NOTE: By submitting this form and registering with us, you are providing us with permission to store your personal data and the record of your registration. In addition, registration with the Medical Independent includes granting consent for the delivery of that additional professional content and targeted ads, and the cookies required to deliver same. View our Privacy Policy and Cookie Notice for further details.

You can opt out at anytime by visiting our cookie policy page. In line with the provisions of the GDPR, the provision of your personal data is a requirement necessary to enter into a contract. We must advise you at the point of collecting your personal data that it is a required field, and the consequences of not providing the personal data is that we cannot provide this service to you.

Don't have an account? Subscribe

CervicalCheck highlights barriers for women over 50 in accessing screening

By Mindo - 17th Jan 2022

Doctor or psychiatrist consulting and diagnostic examining stressful woman patient on obstetric - gynecological female illness, or mental health in medical clinic or hospital healthcare service center

Today, to mark Cervical Cancer Prevention Week (17 – 23 January), Ireland’s population screening programme, CervicalCheck, is highlighting the barriers faced by women over 50 in accessing this vital health screen.

A new HSE public attitudes survey carried out by Core Research in 2021 has reported on the barriers women of menopausal age face when considering taking up their screening invitation. These barriers included a fear of the process; finding screening more uncomfortable at this age; and finding screening embarrassing. In addition, half of all women surveyed said a fear of finding that something was wrong would deter them from attending screening, whilst one in five women said they were concerned about attending their screening appointment due to Covid-19.

Women and people with a cervix aged 25 to 65 are invited to attend free cervical screening every three to five years, depending on their age and previous screening history. However, new screening data shows that attendance declines as women age – meaning women over 50 are at a slightly higher risk of developing changes that could develop into cancer.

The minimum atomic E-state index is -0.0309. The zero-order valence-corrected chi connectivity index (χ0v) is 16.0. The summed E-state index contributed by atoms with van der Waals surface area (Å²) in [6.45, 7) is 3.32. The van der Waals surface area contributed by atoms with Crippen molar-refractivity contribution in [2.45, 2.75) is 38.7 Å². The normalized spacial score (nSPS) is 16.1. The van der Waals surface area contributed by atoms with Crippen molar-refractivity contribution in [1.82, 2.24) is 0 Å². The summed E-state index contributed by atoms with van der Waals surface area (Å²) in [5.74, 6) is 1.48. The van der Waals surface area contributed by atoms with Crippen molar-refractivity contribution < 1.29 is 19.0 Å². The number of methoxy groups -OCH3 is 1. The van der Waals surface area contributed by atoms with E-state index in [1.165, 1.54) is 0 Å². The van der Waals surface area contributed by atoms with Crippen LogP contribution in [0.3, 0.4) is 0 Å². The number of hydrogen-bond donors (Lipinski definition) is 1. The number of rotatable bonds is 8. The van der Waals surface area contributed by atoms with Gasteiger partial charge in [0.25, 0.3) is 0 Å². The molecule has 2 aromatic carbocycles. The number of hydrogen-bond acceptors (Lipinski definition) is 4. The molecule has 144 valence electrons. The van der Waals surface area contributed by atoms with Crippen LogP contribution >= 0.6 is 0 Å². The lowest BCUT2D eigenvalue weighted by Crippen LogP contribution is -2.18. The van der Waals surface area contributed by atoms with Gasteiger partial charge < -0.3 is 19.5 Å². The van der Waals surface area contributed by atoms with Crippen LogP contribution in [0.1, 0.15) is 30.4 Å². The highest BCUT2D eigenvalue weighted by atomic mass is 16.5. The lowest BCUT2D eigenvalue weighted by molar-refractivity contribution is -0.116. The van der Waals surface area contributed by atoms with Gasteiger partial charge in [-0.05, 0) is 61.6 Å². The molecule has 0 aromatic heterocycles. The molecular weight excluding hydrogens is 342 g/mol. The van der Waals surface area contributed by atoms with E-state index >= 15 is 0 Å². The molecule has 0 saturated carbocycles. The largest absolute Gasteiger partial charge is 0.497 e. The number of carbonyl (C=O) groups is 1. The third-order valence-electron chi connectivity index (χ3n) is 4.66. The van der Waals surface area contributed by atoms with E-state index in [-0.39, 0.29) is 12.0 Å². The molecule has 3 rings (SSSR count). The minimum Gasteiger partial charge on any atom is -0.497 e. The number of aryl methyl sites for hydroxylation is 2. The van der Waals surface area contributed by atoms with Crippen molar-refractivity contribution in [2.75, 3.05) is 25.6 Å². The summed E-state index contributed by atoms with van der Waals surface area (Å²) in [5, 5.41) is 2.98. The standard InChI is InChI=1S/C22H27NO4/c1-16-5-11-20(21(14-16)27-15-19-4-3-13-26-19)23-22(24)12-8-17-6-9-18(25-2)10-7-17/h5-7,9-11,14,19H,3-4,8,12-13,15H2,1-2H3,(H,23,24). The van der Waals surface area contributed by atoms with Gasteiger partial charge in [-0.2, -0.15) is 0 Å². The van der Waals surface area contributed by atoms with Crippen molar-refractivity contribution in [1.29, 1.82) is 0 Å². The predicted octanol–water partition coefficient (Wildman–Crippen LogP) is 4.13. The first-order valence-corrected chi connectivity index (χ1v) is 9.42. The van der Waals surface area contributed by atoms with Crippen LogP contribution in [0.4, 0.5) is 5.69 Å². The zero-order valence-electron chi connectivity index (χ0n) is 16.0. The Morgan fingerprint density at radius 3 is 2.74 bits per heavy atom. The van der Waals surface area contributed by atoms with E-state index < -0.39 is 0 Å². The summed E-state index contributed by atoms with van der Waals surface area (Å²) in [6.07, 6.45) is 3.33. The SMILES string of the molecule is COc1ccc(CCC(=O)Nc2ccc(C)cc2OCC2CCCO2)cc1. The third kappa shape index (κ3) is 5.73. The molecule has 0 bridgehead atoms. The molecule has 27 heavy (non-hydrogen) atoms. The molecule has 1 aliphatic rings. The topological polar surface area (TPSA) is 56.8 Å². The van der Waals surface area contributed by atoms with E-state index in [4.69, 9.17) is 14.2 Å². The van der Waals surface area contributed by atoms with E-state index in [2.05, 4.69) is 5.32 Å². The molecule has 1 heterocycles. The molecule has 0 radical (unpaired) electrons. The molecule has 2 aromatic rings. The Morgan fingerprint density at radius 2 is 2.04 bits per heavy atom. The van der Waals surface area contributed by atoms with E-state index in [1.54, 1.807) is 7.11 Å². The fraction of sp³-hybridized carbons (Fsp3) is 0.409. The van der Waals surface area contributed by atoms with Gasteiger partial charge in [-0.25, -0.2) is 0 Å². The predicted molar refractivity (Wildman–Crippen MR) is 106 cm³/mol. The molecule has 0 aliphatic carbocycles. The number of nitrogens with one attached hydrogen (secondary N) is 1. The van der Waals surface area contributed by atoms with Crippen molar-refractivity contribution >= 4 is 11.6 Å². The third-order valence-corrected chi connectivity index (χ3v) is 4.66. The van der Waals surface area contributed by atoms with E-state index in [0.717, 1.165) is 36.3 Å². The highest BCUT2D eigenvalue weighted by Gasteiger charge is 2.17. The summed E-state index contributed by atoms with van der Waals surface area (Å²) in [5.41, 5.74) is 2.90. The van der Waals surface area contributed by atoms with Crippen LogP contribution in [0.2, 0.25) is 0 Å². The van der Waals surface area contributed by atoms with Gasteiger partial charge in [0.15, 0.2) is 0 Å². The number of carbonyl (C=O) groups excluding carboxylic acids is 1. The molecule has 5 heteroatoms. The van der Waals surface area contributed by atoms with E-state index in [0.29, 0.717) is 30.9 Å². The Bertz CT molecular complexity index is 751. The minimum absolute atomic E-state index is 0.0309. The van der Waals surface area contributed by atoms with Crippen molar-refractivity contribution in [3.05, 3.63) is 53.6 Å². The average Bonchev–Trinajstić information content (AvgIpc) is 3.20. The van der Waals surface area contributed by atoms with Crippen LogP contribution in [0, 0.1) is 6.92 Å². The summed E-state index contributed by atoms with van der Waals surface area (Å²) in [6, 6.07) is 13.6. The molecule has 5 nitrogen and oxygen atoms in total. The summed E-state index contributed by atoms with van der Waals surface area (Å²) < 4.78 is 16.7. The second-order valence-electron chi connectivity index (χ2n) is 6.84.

The National Screening Service programme is this week beginning a targeted campaign to raise awareness amongst women over 50 that screening is still for them – and that screening at regular intervals is one of the best ways to reduce their risk of developing cervical cancer.  

A recent study in Australia that looked at screening in older age groups found that women aged 50-59 who had had an abnormal smear test, and who later had no test aged between 60-64, had a higher risk of developing cervical cancer (10 in 1,000). For women who have had no cervical screening test in their 50s, one test between age 60-64 was found to halve the subsequent risk of developing cervical cancer from 8.4 to 3.5 per 1,000 people.

Dr Sarah Fitzgibbon, Primary Care Clinical Advisor with CervicalCheck, said that women over 50 can benefit from regular cervical screening tests: “Once women have finished having periods they often feel, ‘Screening is not for me, I don’t have a period, why would I need a screening test?’ In fact, we do encourage women to continue attending screening up to the age of 65.”

She added “if women aged in their 50s haven’t ever had a cervical screen done through CervicalCheck, the programme is “actively” encouraging them to take part. We are letting women know that just because you haven’t had a test done before, and you’re 55 say, you absolutely can come in and have a test done. Once you’re in the eligible age category, you can come any time, and to any registered screener.”

CervicalCheck Clinical Director, Dr Nóirín Russell, urged women to talk to their GP or practice nurse about screening, if they were unsure if they were eligible, or had fears about the test. “Cervical cancer is typically slow growing – it typically develops over 10 to 15 years – so it is important for women to continue to come for screening at regular intervals pre- and post-menopause. We know that for some women the screening test can be more uncomfortable after menopause, and this might put them off coming. However, there are things we can do to alleviate this. We’d ask these women to consult their GP on ways to make the test more comfortable for them.”

Dr Russell added “You can book your free HPV cervical screening test with any of the 4,500 GPs or nurses registered with the HSE.”

Dr Caroline Mason Mohan, Director of Public Health at the National Screening Service, said: “It’s important for me that we do all we can in screening to give women, who are at the age of menopause, enough information to make a decision on whether screening is for them. Accessibility is very important to our programmes. Last year we produced an Equity Report to show all the work we have done so far to help people access our services. This year we are further developing an Equity Strategy, which includes the creation of more information for women of menopause age who are eligible for screening, to show our commitment to making sure everyone has a chance to use our services.” Women can find a clinic near them on the HSE website –

Leave a Reply

Latest Issue
The Medical Independent 20th February
The Medical Independent 20th February 2024

You need to be logged in to access this content. Please login or sign up using the links below.

Most Read